school rampages were associated with crack markets. The inner-city epidemic still could have had an influence on the suburban and rural shootings, through the images of violence and spread of a culture that made it imaginable that children would carry guns to school, from the fear and despair that these shootings might exacerbate among other adolescents who were having a difficult time adjusting to adult lives. Such a “second mechanism” might relate inner-city to suburban and rural violence. These influences of the inner-city epidemic on the suburban and rural epidemic of rampages are a different claim than the hypothesis that the two different epidemics were caused by the same external factors.
One could also explain the youth homicide epidemic of the 1990s by giving more emphasis to cultural and subcultural factors. Fagan and Wilkinson (1998) point out that there is no direct evidence of a causal link between adolescents’ involvement in the drug trade and homicides committed by adolescents. They argue that the epidemic occurred as guns became an important part of social interactions among urban youth. The possession and use of a gun had become a symbol of power and control, a way to gain status and identity, and a means to enhance feelings of safety and personal efficacy among teenagers. The increased youth demand for guns, the available supply, and the culture that teaches kids lethal ways to use guns had a large and complex impact on the overall level and seriousness of youth violence.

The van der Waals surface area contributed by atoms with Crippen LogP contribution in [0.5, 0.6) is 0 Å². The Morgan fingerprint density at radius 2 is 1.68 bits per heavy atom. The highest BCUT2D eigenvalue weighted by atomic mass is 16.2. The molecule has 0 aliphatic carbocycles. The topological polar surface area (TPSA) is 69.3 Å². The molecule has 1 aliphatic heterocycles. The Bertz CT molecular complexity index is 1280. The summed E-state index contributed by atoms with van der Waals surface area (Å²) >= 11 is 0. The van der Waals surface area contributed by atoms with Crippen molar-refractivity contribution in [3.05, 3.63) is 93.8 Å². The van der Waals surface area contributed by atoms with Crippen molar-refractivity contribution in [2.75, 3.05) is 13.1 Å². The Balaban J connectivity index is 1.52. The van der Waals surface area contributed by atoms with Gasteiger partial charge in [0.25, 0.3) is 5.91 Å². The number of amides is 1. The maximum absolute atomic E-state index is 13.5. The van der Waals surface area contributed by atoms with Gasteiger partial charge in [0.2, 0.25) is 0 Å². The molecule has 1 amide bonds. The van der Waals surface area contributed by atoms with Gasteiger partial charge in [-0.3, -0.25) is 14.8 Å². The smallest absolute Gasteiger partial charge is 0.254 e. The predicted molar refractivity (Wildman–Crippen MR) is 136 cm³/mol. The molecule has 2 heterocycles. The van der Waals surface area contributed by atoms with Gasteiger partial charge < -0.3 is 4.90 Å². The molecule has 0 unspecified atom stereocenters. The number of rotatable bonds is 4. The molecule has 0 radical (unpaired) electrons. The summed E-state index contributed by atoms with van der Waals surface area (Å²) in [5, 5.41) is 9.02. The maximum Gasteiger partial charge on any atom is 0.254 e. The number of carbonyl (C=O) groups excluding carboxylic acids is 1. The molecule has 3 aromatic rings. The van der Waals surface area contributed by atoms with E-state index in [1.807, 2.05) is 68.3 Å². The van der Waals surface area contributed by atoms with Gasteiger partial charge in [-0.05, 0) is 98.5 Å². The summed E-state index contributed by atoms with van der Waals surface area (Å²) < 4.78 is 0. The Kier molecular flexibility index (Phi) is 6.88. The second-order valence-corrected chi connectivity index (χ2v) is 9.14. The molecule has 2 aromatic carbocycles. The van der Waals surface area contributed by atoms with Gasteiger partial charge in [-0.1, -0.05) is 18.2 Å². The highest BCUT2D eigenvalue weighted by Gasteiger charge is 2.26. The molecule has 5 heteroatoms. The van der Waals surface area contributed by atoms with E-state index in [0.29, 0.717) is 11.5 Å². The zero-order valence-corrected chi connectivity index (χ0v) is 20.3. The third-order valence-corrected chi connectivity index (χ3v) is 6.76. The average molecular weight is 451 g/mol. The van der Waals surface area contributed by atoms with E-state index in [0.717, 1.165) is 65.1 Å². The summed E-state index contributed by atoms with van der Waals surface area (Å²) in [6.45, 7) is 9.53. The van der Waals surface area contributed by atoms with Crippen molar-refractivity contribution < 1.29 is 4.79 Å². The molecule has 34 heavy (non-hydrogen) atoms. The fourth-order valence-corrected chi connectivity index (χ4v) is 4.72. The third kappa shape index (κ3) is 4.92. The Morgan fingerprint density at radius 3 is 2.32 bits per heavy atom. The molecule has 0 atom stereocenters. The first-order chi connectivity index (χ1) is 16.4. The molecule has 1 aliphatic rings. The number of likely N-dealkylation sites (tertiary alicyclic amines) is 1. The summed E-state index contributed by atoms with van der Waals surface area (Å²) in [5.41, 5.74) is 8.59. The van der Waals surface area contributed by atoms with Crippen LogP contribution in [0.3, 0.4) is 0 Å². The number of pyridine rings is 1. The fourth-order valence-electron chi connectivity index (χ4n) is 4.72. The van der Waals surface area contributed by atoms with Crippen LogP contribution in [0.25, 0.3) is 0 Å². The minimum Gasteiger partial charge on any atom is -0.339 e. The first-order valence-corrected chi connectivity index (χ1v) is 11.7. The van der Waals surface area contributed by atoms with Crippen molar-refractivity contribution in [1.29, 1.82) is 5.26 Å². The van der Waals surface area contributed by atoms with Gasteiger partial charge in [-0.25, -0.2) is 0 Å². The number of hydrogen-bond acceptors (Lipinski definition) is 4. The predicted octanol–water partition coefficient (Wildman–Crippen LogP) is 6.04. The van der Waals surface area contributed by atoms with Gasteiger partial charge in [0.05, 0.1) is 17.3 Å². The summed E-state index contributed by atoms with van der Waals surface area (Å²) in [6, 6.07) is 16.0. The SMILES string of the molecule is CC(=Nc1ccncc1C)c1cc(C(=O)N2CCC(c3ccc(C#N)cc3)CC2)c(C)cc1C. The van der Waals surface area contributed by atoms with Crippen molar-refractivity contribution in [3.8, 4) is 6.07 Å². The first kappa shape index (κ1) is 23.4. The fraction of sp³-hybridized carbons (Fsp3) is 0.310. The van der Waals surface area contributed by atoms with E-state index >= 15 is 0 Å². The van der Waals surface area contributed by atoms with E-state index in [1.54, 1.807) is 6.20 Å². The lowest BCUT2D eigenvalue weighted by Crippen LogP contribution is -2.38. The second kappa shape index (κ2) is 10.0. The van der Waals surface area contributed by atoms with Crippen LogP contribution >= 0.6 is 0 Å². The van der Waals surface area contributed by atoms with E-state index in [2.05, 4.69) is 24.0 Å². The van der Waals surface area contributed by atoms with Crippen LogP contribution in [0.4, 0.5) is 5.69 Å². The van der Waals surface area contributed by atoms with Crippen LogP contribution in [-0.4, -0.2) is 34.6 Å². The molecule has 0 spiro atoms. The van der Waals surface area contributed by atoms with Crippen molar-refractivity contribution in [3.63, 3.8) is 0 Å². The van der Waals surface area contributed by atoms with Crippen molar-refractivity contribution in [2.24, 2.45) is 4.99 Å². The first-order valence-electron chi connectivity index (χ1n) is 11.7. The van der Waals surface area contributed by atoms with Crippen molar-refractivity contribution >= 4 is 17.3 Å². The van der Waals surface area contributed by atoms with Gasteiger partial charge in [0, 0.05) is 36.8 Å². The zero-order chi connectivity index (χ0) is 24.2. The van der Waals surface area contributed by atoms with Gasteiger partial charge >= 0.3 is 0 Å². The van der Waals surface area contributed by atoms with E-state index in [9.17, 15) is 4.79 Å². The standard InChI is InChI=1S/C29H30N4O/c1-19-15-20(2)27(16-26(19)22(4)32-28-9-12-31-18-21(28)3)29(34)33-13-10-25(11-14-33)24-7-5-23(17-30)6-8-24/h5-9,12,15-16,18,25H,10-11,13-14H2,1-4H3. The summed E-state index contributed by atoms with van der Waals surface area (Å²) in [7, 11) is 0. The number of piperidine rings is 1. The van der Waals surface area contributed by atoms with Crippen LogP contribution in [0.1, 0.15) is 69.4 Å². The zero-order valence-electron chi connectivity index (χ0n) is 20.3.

Another explanation lies in the particularly fast-moving aspects of culture that are viewed as fads. Rock music and video games may have helped to spread a culture of violence among kids. The spread of gangs across the country may have provided a medium for the spread of commitments to violence and knowledge about how to use weapons. Gang culture may have spread even more quickly and widely than gang infrastructure, as suburban and rural kids who had never had contact with a real gang member took up the stance and behavior of the gang that they learned from movies. Klein (2002) suggests that, although many gang members migrate to other cities and bring their gang experiences and culture with them, the majority of street gangs are homegrown. The diffusion of gang culture—and youth culture—lends the appearance (and often reality) of similarity among such groups.
In the inner-city case studies in Part I, there is much evidence of the influence of gang culture, and in the suburban and rural case studies little evidence of it. There is some evidence of the influence of violent games and media in both the urban and the suburban and rural cases, but given the general popularity of these things among all adolescents, it is hard to know whether the communities and youth we examined are unusual in their enthusiasm for this sort of media. The shooters in the suburban cases may have been influenced by violent media, but not many of the